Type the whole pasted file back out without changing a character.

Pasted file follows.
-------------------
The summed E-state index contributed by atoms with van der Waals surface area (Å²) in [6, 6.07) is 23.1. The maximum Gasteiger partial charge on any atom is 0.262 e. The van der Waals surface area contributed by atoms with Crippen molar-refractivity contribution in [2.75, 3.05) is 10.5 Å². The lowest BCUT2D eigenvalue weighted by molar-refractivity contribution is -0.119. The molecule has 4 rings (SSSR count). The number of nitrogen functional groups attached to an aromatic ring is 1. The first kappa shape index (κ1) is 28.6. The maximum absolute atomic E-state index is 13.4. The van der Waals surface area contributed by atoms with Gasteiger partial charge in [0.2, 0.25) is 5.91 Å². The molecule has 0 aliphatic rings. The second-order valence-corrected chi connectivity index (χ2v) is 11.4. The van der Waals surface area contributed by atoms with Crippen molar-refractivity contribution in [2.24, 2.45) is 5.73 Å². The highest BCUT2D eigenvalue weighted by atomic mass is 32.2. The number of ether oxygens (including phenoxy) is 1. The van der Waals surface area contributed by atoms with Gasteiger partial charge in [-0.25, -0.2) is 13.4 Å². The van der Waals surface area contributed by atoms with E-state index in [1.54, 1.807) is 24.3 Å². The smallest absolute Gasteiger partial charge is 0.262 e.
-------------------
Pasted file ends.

The summed E-state index contributed by atoms with van der Waals surface area (Å²) in [6, 6.07) is 23.1. The maximum Gasteiger partial charge on any atom is 0.262 e. The van der Waals surface area contributed by atoms with Crippen molar-refractivity contribution in [2.75, 3.05) is 10.5 Å². The lowest BCUT2D eigenvalue weighted by molar-refractivity contribution is -0.119. The molecule has 4 rings (SSSR count). The number of nitrogen functional groups attached to an aromatic ring is 1. The first kappa shape index (κ1) is 28.6. The maximum absolute atomic E-state index is 13.4. The van der Waals surface area contributed by atoms with Gasteiger partial charge in [0.2, 0.25) is 5.91 Å². The molecule has 0 aliphatic rings. The second-order valence-corrected chi connectivity index (χ2v) is 11.4. The van der Waals surface area contributed by atoms with Crippen molar-refractivity contribution in [2.24, 2.45) is 5.73 Å². The highest BCUT2D eigenvalue weighted by atomic mass is 32.2. The number of ether oxygens (including phenoxy) is 1. The van der Waals surface area contributed by atoms with Gasteiger partial charge in [-0.25, -0.2) is 13.4 Å². The van der Waals surface area contributed by atoms with E-state index in [1.54, 1.807) is 24.3 Å². The smallest absolute Gasteiger partial charge is 0.262 e.